It is plaintiff's contention that the benefit reduction provision of Section 224 is so patently arbitrary and so utterly lacking in rational justification as to constitute discrimination that is unconstitutional. Defendant refers to the Senate Finance Committee report prior to the enactment of Section 224 stating that a purpose of the legislation is to prevent the payment of excessive combined benefits. Another objective of the legislation is to avoid duplication of public benefits. Plaintiff argues that there is, however, no provision for reduction of social security benefits for a claimant who receives private disability benefits or who receives a tort damage award. Plaintiff is saying that Section 224, in effect, has singled out claimants receiving workmen's compensation benefits as a target for reduced social security benefits, but not claimants who may be receiving benefits of entirely different types. Defendant argues that the social security program is to "provide a substitute, at least in part, of an individual's loss of earnings when he either retires or becomes disabled." Helvering v. Davis, 301 U.S. 619 (1937); Nierotko v. Social Security Board, 327 U.S. 358 (1946). It is, therefore, reasonable to preclude a claimant from receiving amounts, as a result of retirement or disability, far in excess of his earnings received while working. Viewed in this light section 224 is analogous to section 203(b) of the Act providing for the imposition of deductions upon an individual's receipt of social security benefits due to excess earnings." * * * Defendant cites and quotes from Judge McLaughlin's opinion, quoted above herein in part, for the proposition that Congress has the power to impose deductions against retirement benefits in light of earnings in excess of amounts permitted by statute. It seems to us that the classification described in Section 224 includes all individuals receiving benefits under any federal or state workmen's compensation law, and to that extent it is not patently arbitrary in light of the purpose of social security benefits. The justification for such treatment is to prevent unequal benefits for those persons who would otherwise receive duplicate benefits. In this respect it seems to us to be rational. The limitation was enacted to prevent the situation which had existed where a social security beneficiary received full social security benefits plus state or federal workmen's compensation benefits, compared to one who was not receiving state or federal workmen's compensation benefits. The reduction provision attempts to equalize that which was unequal. Plaintiff contends that it does just the opposite.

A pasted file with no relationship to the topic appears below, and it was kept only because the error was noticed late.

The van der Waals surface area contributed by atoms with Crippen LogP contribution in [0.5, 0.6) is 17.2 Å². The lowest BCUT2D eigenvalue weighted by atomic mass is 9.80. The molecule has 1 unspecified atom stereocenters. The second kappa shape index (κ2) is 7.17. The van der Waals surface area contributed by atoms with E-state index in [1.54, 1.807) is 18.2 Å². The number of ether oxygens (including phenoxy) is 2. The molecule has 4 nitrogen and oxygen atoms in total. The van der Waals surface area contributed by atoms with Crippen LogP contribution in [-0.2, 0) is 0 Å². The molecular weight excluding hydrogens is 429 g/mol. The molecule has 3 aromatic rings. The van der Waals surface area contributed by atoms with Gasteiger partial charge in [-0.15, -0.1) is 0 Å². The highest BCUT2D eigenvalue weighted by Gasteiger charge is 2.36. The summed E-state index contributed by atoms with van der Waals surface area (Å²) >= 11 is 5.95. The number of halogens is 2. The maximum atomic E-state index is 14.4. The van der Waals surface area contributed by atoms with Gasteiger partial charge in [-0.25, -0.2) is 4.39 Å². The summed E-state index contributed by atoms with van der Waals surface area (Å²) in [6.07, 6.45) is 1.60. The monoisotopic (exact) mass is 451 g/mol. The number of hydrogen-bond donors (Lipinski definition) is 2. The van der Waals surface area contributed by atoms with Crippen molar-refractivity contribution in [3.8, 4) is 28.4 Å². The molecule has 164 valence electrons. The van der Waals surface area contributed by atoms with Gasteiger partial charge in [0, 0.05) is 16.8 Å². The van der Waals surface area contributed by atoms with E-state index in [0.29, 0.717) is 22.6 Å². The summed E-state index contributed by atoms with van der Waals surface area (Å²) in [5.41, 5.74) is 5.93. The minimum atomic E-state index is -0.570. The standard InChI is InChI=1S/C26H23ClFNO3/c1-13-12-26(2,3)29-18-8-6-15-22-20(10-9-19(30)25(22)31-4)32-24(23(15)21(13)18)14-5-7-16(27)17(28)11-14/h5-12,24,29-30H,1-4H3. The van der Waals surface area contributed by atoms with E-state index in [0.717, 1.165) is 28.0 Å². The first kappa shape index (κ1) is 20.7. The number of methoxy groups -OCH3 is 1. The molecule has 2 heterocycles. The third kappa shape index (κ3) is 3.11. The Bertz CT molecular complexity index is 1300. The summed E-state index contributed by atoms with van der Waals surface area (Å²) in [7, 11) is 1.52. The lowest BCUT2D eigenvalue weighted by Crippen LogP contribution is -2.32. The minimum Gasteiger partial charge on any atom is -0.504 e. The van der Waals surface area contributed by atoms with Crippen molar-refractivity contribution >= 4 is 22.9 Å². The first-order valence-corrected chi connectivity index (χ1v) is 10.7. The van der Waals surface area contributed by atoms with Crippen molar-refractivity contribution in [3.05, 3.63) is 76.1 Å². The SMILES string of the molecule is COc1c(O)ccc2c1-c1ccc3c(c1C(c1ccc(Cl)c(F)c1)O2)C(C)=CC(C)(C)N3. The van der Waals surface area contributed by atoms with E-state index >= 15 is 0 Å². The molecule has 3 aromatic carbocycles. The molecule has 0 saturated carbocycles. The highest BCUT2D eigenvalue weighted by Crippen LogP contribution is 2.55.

The Court of Appeals for the Second Circuit, in an opinion written by Circuit Judge Robert P. Anderson, dealt with the theory advanced by a social security beneficiary that a certain discrimination in the Social Security Act was violative of due process and equal protection. In Gruenwald v. Gardner, 390 F.2d 591 (C.A. 2, 1968) plaintiff Gruenwald took issue with the "different and discriminatory criteria" established by Congress for the "computation of benefits for men and women at age 62 as a result of the application of 42 U.S.C. § 415(b)(3)." The Court said that plaintiff disputes "the unequal treatment of two individuals solely because of sex," and said that plaintiff argued that a "classification must rest upon a difference which is real." Judge Anderson did not fail to point out that the difference is real. He also said, at page 592: